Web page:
Recommendation 3a: EPA should continue to cultivate a scientific workforce across the agency (including ORD, program offices, and regions) that can take on transdisciplinary challenges.
Some options that EPA might explore to fulfill the recommendation above include:
• Build a stronger mentoring and leadership development program that supports young researchers and fosters a culture of systems-thinking research.
• Recruit young scientists who have expertise and interest in scientific concepts and tools relevant to systems thinking and its supporting analytic tools.
• Promote rotations through its laboratories and through the laboratories of other federal agencies and scientific organizations as valuable training experiences for new scientists in the areas of environmental health, science, and engineering.
• Expand opportunities for internal networking, including opportunities for scientists and engineers to work between programs and offices.
• Encourage scientists and engineers to work in interdisciplinary teams and in new ways to provide expertise where it is needed in a timely fashion.
• Implement programs to help scientists and engineers to acquire new skills and expertise throughout their careers, including educational opportunities, sabbaticals, and other kinds of leave, and laboratory rotations.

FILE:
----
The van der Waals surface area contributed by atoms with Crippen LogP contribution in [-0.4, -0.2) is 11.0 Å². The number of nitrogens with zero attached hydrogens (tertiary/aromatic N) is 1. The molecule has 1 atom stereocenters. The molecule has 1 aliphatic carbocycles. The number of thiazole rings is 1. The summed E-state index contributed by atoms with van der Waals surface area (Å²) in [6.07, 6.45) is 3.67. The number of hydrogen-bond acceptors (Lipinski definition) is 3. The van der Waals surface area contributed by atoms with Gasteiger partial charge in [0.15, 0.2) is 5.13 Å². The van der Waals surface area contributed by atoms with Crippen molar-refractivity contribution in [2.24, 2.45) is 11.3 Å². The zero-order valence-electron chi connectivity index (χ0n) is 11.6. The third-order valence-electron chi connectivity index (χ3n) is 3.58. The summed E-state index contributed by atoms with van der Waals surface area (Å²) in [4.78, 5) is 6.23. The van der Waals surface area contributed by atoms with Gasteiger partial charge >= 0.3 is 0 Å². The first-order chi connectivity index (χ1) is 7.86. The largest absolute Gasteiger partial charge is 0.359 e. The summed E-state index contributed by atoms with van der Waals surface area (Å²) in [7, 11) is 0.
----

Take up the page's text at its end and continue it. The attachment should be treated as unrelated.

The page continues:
• Provide opportunities for agency scientists to interact with colleagues in other agencies, in universities, in nonprofit organizations, and in the private sector; such opportunities could include workshops, roundtables, participation in traditional research conferences, and long-term exchanges with or as visiting scientists.
• Promote the visibility and recognition of scientific excellence across its divisions, programs, and locations by enhancing and highlighting its featured research and awards programs.
• Assess its current policies for retaining and hiring civil service employees. The agency must be nimble and must be able to easily hire or reassign employees to make sure it has specific expertise to understand emerging challenges and make use of new tools, technologies, and approaches in the appropriate offices, regions, and laboratories at the appropriate time.
Economic, social, behavioral, and decision sciences can make important contributions to improving environmental policy decisions within the emerging integrated systems-based approach to environmental management. They can also make contributions to supporting innovative strategies for achieving environmental goals efficiently, equitably, and cooperatively. Behavioral and decision sciences are particularly essential in dealing with such issues as “framing effects”, cognitive heuristics, risk communication, and the design and assessment of the likely effectiveness of alternative regulatory strategies.
Finding: EPA’s economic, social, behavioral, and decision science staff consists almost entirely of economists. The agency is without strong expertise in social, behavioral, and decision sciences, though it does support some research in these areas through outside grants, collaborations, and procurement.
Recommendation 3b: The committee recommends that EPA add staff who have training in behavioral and decision sciences and find ways to enhance the existing staff capabilities in these fields.
Options that EPA might explore to fulfill that recommendation include: